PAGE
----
Interracial marriage in the South in the late 1950’s. Richard and Mildred Loving fought for the right to be recognized as a married couple and raise their family in Virginia. This is the true story of Loving vs Virginia, the 1967 U.S. Supreme Court case which invalidated state laws prohibiting interracial marriage.

Story: This is a quiet movie that makes a really loud point. The writers do a great job of showing the Lovings as simple, mild mannered people from the country who want for nothing more than to be together and raise their family in their home state of Virginia.

Because most of this is probably so well documented, straying from the actual facts was likely not necessary. The details of this story are so dramatic, it creates its own energy and anxiety. Injustice is always dramatic…

Performances: Joel Edgerton is extremely mild in his portrayal of Richard Loving, as is Ruth Negga as Mildred. There are moments when I found myself willing them to speak up… say more… be loud! I want them to scream, but, that’s not necessary. My sense is that the Lovings were not those people in real life and the performances needed to match that.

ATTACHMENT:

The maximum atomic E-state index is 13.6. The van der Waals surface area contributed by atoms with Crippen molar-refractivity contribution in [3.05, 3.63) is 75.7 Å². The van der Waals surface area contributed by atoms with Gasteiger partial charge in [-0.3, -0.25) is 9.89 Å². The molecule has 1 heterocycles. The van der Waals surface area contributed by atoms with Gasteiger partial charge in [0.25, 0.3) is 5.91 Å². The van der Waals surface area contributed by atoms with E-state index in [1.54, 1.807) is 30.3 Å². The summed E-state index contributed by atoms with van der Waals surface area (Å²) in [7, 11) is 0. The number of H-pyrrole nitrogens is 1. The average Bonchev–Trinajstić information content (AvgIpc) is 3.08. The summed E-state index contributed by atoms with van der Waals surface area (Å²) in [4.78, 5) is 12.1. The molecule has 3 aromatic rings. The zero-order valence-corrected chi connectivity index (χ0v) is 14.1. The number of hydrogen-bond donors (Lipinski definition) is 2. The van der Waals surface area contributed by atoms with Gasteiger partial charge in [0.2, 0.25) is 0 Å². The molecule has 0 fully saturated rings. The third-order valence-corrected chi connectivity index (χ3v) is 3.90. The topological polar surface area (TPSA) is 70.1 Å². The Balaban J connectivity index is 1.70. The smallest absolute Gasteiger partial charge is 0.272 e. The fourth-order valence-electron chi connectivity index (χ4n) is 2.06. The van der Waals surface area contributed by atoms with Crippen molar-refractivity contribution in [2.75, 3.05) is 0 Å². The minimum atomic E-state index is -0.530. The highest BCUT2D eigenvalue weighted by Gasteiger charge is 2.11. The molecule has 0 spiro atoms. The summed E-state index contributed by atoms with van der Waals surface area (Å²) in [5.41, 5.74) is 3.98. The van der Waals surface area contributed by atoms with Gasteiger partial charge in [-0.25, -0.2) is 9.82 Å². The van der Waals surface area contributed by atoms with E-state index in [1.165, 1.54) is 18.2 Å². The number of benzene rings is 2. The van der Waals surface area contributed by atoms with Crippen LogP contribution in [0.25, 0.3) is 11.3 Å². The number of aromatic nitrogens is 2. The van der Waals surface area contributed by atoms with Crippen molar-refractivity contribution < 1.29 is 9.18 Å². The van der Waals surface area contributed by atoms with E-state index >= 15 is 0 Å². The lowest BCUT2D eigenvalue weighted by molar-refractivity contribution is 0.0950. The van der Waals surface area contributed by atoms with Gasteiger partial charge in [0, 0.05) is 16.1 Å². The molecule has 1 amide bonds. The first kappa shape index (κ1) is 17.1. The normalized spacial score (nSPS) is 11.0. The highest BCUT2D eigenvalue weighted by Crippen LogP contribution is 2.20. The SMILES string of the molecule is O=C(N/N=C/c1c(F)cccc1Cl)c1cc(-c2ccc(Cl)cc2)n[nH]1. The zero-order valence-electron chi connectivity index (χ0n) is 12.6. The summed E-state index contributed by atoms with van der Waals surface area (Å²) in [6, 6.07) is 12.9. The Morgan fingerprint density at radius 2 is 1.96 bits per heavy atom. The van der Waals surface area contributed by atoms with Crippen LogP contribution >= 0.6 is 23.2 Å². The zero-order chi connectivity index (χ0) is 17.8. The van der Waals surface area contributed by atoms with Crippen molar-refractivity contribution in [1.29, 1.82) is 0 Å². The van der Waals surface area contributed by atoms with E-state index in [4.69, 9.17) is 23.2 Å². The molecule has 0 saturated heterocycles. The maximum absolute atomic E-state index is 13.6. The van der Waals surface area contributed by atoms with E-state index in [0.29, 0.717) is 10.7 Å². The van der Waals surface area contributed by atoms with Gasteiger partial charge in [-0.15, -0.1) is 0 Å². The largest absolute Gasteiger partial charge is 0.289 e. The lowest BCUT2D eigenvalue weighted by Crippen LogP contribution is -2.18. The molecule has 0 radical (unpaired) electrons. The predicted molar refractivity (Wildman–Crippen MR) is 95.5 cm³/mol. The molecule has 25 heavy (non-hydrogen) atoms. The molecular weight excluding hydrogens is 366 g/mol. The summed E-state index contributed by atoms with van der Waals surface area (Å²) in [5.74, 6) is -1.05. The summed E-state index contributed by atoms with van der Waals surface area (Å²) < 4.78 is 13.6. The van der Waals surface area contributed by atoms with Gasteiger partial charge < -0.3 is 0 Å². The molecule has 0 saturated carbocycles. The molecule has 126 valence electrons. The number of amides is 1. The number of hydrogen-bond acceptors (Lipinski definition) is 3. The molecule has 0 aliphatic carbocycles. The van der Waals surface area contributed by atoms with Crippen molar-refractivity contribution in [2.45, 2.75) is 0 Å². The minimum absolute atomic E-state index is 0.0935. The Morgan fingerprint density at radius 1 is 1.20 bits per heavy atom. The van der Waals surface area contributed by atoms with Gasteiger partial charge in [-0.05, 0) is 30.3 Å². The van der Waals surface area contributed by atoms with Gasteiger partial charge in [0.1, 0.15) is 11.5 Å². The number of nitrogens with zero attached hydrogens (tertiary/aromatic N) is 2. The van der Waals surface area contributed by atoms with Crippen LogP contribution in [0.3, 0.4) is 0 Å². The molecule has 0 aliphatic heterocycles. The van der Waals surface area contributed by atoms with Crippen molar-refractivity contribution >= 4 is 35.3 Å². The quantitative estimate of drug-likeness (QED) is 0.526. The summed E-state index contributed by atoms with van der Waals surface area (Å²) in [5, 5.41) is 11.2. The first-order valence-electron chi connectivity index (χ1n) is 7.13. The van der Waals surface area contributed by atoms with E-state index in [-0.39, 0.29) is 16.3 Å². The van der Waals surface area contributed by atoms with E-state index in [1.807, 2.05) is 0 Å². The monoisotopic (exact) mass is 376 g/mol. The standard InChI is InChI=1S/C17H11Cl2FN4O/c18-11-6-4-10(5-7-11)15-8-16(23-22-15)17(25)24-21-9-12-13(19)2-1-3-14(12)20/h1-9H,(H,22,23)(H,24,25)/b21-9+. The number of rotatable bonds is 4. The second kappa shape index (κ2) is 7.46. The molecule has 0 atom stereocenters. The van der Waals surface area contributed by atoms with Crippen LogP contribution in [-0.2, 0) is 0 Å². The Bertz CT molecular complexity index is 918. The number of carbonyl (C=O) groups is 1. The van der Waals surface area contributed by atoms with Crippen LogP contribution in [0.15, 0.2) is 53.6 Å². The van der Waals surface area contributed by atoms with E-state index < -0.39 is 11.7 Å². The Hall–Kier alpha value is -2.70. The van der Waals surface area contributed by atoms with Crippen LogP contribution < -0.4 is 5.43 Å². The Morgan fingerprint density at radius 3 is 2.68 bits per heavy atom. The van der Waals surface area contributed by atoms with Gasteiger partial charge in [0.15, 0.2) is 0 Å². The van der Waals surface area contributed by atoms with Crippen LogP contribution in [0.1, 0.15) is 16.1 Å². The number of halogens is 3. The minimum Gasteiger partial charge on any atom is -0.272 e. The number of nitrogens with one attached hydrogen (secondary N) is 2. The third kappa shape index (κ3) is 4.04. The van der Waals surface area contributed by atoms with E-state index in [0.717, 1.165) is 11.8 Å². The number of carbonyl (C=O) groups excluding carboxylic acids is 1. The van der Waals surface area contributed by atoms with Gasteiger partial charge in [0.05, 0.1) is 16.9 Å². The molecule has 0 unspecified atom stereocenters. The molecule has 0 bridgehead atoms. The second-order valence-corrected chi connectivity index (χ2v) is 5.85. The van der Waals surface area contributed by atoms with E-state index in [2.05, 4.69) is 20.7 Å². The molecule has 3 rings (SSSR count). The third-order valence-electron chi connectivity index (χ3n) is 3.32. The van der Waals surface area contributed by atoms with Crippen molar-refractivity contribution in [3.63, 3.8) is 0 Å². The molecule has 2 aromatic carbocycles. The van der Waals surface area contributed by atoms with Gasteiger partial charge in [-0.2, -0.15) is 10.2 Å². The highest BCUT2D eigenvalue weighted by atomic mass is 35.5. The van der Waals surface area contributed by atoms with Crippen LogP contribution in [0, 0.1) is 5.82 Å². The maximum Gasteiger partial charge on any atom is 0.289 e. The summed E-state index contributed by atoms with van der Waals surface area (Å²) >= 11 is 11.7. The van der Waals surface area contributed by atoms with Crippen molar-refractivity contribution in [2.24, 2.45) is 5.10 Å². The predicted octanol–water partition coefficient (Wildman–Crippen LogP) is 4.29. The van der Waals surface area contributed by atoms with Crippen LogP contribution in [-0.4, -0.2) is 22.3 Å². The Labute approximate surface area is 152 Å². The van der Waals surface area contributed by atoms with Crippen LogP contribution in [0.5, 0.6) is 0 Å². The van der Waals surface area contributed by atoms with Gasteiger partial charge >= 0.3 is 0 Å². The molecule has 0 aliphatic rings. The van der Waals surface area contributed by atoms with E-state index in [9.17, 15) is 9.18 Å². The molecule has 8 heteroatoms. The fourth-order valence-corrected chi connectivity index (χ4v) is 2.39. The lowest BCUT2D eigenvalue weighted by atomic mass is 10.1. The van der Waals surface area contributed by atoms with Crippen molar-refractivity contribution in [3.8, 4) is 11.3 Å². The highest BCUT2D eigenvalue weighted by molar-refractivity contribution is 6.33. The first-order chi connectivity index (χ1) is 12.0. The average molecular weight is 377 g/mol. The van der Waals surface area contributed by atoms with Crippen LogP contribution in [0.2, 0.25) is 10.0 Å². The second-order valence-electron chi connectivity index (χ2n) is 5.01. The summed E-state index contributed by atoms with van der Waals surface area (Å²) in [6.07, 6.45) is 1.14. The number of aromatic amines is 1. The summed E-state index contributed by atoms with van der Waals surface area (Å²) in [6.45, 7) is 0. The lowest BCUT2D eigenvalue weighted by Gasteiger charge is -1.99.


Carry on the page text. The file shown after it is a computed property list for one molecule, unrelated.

Likewise, Nick Kroll as Bernie Cohen and Jon Bass as Phil Hirschkop are not setting the screen on fire. But, their fight for justice makes the point…

Visual: It looks like 1958 and subsequently, 1960 something. The backdrops look really authentic – enough to convince me, having lived in Washington, D.C. and visited Virginia frequently.

Of note: The filmmakers were most thoughtful about the way the Loving’s children looked. Upon further investigation, pictures of the real Loving children in relation to the casted Loving children is uncanny. A+

Rating: It’s a B-. It really is a slow, quiet non-confrontational telling of this story. It’s an important story, but, I’d like to believe the turbulence of the 1960’s would have rubbed off on this tale as well. But, this is proof that every injustice during the 1960’s didn’t need to result in an uprising to get justice… And this version certainly doesn’t lend itself to an uprising of any kind.

Nonetheless, this is an important story that everyone should see…